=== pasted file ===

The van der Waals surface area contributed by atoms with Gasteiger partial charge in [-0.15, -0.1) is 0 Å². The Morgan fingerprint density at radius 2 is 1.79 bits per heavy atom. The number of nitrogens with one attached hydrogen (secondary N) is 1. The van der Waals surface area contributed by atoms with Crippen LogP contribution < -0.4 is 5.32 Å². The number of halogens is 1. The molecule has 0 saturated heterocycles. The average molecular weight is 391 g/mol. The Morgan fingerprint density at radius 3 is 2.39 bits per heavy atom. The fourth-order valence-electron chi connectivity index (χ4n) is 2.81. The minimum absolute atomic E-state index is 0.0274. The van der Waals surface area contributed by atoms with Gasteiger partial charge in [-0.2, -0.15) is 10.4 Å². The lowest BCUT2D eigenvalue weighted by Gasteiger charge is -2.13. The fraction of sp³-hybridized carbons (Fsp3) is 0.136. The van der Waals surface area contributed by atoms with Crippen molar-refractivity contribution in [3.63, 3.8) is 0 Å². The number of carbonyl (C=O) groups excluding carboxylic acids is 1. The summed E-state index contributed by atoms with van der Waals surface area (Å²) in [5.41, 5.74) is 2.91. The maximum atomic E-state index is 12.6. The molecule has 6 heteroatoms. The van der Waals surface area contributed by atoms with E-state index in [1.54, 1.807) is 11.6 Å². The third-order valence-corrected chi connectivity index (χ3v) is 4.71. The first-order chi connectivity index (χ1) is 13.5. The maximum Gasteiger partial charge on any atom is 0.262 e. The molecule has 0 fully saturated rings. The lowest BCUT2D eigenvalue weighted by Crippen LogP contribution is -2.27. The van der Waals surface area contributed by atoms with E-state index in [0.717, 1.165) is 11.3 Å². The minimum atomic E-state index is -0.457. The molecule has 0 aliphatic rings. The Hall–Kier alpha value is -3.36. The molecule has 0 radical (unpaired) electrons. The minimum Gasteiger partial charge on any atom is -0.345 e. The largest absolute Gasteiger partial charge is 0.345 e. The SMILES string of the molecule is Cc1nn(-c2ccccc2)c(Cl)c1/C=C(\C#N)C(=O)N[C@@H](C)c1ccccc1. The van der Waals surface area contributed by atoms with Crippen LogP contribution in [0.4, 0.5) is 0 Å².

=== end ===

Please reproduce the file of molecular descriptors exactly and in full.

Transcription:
The van der Waals surface area contributed by atoms with Gasteiger partial charge in [-0.15, -0.1) is 0 Å². The Morgan fingerprint density at radius 2 is 1.79 bits per heavy atom. The number of nitrogens with one attached hydrogen (secondary N) is 1. The van der Waals surface area contributed by atoms with Crippen LogP contribution < -0.4 is 5.32 Å². The number of halogens is 1. The molecule has 0 saturated heterocycles. The average molecular weight is 391 g/mol. The Morgan fingerprint density at radius 3 is 2.39 bits per heavy atom. The fourth-order valence-electron chi connectivity index (χ4n) is 2.81. The minimum absolute atomic E-state index is 0.0274. The van der Waals surface area contributed by atoms with Gasteiger partial charge in [-0.2, -0.15) is 10.4 Å². The lowest BCUT2D eigenvalue weighted by Gasteiger charge is -2.13. The fraction of sp³-hybridized carbons (Fsp3) is 0.136. The van der Waals surface area contributed by atoms with Crippen molar-refractivity contribution in [3.63, 3.8) is 0 Å². The number of carbonyl (C=O) groups excluding carboxylic acids is 1. The summed E-state index contributed by atoms with van der Waals surface area (Å²) in [5.41, 5.74) is 2.91. The maximum atomic E-state index is 12.6. The molecule has 6 heteroatoms. The van der Waals surface area contributed by atoms with E-state index in [1.54, 1.807) is 11.6 Å². The third-order valence-corrected chi connectivity index (χ3v) is 4.71. The first-order chi connectivity index (χ1) is 13.5. The maximum Gasteiger partial charge on any atom is 0.262 e. The molecule has 0 fully saturated rings. The lowest BCUT2D eigenvalue weighted by Crippen LogP contribution is -2.27. The van der Waals surface area contributed by atoms with E-state index in [0.717, 1.165) is 11.3 Å². The minimum atomic E-state index is -0.457. The molecule has 0 aliphatic rings. The Hall–Kier alpha value is -3.36. The molecule has 0 radical (unpaired) electrons. The minimum Gasteiger partial charge on any atom is -0.345 e. The largest absolute Gasteiger partial charge is 0.345 e. The SMILES string of the molecule is Cc1nn(-c2ccccc2)c(Cl)c1/C=C(\C#N)C(=O)N[C@@H](C)c1ccccc1. The van der Waals surface area contributed by atoms with Crippen LogP contribution in [0.4, 0.5) is 0 Å².